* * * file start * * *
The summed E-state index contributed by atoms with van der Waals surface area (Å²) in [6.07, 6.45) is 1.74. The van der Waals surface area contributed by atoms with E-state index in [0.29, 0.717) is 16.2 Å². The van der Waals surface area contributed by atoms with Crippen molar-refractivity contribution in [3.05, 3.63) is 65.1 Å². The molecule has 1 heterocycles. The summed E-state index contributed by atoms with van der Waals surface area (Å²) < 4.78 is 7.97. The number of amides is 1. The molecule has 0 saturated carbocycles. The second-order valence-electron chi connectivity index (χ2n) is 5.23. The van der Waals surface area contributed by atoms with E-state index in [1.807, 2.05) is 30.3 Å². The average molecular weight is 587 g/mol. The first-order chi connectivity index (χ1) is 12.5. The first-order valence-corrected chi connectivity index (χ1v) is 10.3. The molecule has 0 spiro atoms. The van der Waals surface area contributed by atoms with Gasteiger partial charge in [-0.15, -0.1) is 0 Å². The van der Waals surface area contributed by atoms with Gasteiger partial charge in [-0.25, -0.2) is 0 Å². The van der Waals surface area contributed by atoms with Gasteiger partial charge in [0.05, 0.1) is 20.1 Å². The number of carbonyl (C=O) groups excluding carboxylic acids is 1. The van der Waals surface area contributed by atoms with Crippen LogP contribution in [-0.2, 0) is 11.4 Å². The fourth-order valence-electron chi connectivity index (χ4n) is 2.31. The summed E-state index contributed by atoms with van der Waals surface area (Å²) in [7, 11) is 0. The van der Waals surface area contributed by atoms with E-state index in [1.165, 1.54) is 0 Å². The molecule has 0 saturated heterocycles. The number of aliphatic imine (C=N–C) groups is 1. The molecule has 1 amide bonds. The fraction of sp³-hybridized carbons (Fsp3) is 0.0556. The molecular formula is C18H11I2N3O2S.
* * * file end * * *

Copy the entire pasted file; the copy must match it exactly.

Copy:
The summed E-state index contributed by atoms with van der Waals surface area (Å²) in [6.07, 6.45) is 1.74. The van der Waals surface area contributed by atoms with E-state index in [0.29, 0.717) is 16.2 Å². The van der Waals surface area contributed by atoms with Crippen molar-refractivity contribution in [3.05, 3.63) is 65.1 Å². The molecule has 1 heterocycles. The summed E-state index contributed by atoms with van der Waals surface area (Å²) < 4.78 is 7.97. The number of amides is 1. The molecule has 0 saturated carbocycles. The second-order valence-electron chi connectivity index (χ2n) is 5.23. The van der Waals surface area contributed by atoms with E-state index in [1.807, 2.05) is 30.3 Å². The average molecular weight is 587 g/mol. The first-order chi connectivity index (χ1) is 12.5. The first-order valence-corrected chi connectivity index (χ1v) is 10.3. The molecule has 0 spiro atoms. The van der Waals surface area contributed by atoms with Gasteiger partial charge in [-0.15, -0.1) is 0 Å². The van der Waals surface area contributed by atoms with Gasteiger partial charge in [-0.25, -0.2) is 0 Å². The van der Waals surface area contributed by atoms with Gasteiger partial charge in [0.05, 0.1) is 20.1 Å². The number of carbonyl (C=O) groups excluding carboxylic acids is 1. The van der Waals surface area contributed by atoms with Crippen LogP contribution in [-0.2, 0) is 11.4 Å². The fourth-order valence-electron chi connectivity index (χ4n) is 2.31. The summed E-state index contributed by atoms with van der Waals surface area (Å²) in [7, 11) is 0. The van der Waals surface area contributed by atoms with E-state index in [1.165, 1.54) is 0 Å². The molecule has 0 saturated heterocycles. The number of aliphatic imine (C=N–C) groups is 1. The molecule has 1 amide bonds. The fraction of sp³-hybridized carbons (Fsp3) is 0.0556. The molecular formula is C18H11I2N3O2S.